#275 Northern leopard Frog (Lithobates pipiens)

04 December

A fairly large species of frog, reaching about 11 cm (4.3 in) in snout-to-vent length. It varies from green to brown in dorsal color, with large, dark, circular spots on its back, sides, and legs. Each spot is normally bordered by a lighter ring. A pair of dorsolateral folds starting from the back of the eye runs parallel to each other down the back. These dorsolateral folds are often lighter or occasionally pinkish in colour. Also, a pale stripe runs from the nostril, under the eye and tympanum, terminating at the shoulder. The ventral surface is white or pale green. The iris is golden and toes are webbed.

Tadpoles are dark brown or grey, with light blotches on the underside. The tail is pale tan.

Northern leopard frogs have a wide range of habitats. They are found in permanent ponds, swamps, marshes, and slow-moving streams throughout forest, open, and urban areas. They normally inhabit water bodies with abundant aquatic vegetation. In the summer, they often abandon ponds and move to grassy areas and lawns. They are well adapted to cold and can be found above 3,000 m (9,800 ft) above mean sea level. Males make a short, snore-like call from water during spring and summer. The northern leopard frog breeds in the spring (March–June). Up to 6500 eggs are laid in water, and tadpoles complete development within the breeding pond. Tadpoles are light brown with black spots, and development takes 70–110 days, depending on conditions. Metamorph frogs are 2–3 cm (0.79–1.18 in) long and resemble the adult.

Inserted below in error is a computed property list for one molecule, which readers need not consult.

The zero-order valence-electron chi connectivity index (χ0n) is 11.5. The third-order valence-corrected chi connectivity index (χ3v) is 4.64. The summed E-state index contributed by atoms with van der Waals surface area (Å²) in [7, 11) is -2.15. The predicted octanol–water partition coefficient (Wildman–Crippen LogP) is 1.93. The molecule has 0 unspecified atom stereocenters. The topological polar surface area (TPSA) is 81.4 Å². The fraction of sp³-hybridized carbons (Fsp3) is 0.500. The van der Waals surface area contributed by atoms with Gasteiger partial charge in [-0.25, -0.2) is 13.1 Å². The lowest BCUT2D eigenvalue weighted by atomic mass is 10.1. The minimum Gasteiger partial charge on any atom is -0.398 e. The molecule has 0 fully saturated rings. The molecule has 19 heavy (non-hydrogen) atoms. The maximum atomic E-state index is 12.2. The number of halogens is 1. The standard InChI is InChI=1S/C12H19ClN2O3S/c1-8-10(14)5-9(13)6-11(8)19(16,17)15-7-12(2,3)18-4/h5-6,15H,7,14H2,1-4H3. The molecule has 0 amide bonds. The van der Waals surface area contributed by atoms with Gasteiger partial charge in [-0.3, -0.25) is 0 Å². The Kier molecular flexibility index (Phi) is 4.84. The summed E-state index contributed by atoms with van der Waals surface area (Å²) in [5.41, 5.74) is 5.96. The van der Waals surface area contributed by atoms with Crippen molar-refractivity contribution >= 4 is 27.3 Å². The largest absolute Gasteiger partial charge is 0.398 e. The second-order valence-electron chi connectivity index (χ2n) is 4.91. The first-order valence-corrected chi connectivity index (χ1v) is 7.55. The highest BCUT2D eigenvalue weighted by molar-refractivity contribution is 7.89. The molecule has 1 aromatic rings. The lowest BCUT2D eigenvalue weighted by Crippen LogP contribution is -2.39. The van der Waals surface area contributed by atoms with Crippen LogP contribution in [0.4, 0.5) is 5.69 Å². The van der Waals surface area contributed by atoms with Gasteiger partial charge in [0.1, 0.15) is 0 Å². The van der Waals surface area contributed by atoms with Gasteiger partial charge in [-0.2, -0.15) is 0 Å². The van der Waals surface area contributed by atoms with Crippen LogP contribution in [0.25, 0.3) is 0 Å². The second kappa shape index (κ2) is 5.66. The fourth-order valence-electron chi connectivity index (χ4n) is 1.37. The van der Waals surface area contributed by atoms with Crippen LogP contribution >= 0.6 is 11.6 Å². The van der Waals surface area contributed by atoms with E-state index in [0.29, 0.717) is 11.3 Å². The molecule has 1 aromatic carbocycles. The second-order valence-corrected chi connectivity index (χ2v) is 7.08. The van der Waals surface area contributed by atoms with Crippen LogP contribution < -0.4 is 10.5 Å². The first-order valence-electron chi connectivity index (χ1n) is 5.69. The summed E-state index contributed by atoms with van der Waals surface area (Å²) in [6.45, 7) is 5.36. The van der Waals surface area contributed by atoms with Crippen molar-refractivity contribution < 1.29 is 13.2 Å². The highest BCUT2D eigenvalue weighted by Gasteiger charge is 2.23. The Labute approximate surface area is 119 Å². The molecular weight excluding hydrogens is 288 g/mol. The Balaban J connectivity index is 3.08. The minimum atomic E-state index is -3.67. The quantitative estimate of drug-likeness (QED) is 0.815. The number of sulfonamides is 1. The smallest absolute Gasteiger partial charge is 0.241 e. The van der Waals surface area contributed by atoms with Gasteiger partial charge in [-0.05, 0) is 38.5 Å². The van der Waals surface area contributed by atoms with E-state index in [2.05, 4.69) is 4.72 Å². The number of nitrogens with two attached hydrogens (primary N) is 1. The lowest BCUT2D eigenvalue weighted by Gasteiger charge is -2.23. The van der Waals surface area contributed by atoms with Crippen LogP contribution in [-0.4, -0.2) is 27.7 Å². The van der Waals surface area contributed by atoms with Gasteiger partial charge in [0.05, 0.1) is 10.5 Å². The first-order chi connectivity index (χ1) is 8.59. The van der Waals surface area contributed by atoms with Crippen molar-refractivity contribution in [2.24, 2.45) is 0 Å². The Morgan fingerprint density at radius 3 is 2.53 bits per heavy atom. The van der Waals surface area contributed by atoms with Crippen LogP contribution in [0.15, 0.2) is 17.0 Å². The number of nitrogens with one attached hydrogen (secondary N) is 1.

This species was once quite common through parts of western Canada and the United States until declines started occurring during the 1970s. Although the definitive cause of this decline is unknown, habitat loss and fragmentation, environmental contaminants, introduced fish, drought, and disease have been proposed as mechanisms of decline and are likely preventing species’ recovery in many areas. Many populations of northern leopard frogs have not yet recovered from these declines.

Northern leopard frogs are preyed upon by many different animals, such as snakes, raccoons, other frogs, and even humans. They do not produce distasteful skin secretions and rely on speed to evade predation.

They eat a wide variety of animals, including crickets, flies, worms, and smaller frogs. Using their large mouths, they can even swallow birds and garter snakes. In one case, a bat was recorded as prey of this frog.

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